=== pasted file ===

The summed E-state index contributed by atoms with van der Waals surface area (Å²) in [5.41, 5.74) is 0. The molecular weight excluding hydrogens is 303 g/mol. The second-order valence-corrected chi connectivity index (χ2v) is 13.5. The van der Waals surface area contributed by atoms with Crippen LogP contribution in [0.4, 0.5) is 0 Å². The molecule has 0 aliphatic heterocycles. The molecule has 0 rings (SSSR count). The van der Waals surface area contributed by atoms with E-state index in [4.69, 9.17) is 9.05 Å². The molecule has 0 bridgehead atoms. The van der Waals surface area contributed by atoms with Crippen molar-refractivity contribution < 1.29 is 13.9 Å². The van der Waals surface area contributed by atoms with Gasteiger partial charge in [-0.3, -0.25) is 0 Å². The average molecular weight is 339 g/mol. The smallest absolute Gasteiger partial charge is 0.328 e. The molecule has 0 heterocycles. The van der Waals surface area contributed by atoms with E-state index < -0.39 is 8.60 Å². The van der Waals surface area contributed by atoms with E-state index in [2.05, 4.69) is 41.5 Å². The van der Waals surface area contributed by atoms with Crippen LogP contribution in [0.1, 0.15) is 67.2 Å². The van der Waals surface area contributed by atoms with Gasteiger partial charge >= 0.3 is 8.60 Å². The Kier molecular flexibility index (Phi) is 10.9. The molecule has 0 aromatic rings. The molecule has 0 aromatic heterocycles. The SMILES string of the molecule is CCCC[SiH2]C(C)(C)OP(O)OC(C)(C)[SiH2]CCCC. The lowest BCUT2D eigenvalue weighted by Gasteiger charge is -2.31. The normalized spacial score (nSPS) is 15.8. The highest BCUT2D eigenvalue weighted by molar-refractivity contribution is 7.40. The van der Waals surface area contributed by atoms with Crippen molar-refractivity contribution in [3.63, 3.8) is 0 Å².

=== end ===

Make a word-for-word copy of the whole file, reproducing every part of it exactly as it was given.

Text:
The summed E-state index contributed by atoms with van der Waals surface area (Å²) in [5.41, 5.74) is 0. The molecular weight excluding hydrogens is 303 g/mol. The second-order valence-corrected chi connectivity index (χ2v) is 13.5. The van der Waals surface area contributed by atoms with Crippen LogP contribution in [0.4, 0.5) is 0 Å². The molecule has 0 aliphatic heterocycles. The molecule has 0 rings (SSSR count). The van der Waals surface area contributed by atoms with E-state index in [4.69, 9.17) is 9.05 Å². The molecule has 0 bridgehead atoms. The van der Waals surface area contributed by atoms with Crippen molar-refractivity contribution < 1.29 is 13.9 Å². The van der Waals surface area contributed by atoms with Gasteiger partial charge in [-0.3, -0.25) is 0 Å². The average molecular weight is 339 g/mol. The smallest absolute Gasteiger partial charge is 0.328 e. The molecule has 0 heterocycles. The van der Waals surface area contributed by atoms with E-state index < -0.39 is 8.60 Å². The van der Waals surface area contributed by atoms with E-state index in [2.05, 4.69) is 41.5 Å². The van der Waals surface area contributed by atoms with Crippen LogP contribution in [0.1, 0.15) is 67.2 Å². The van der Waals surface area contributed by atoms with Gasteiger partial charge >= 0.3 is 8.60 Å². The Kier molecular flexibility index (Phi) is 10.9. The molecule has 0 aromatic rings. The molecule has 0 aromatic heterocycles. The SMILES string of the molecule is CCCC[SiH2]C(C)(C)OP(O)OC(C)(C)[SiH2]CCCC. The lowest BCUT2D eigenvalue weighted by Gasteiger charge is -2.31. The normalized spacial score (nSPS) is 15.8. The highest BCUT2D eigenvalue weighted by molar-refractivity contribution is 7.40. The van der Waals surface area contributed by atoms with Crippen molar-refractivity contribution in [3.63, 3.8) is 0 Å².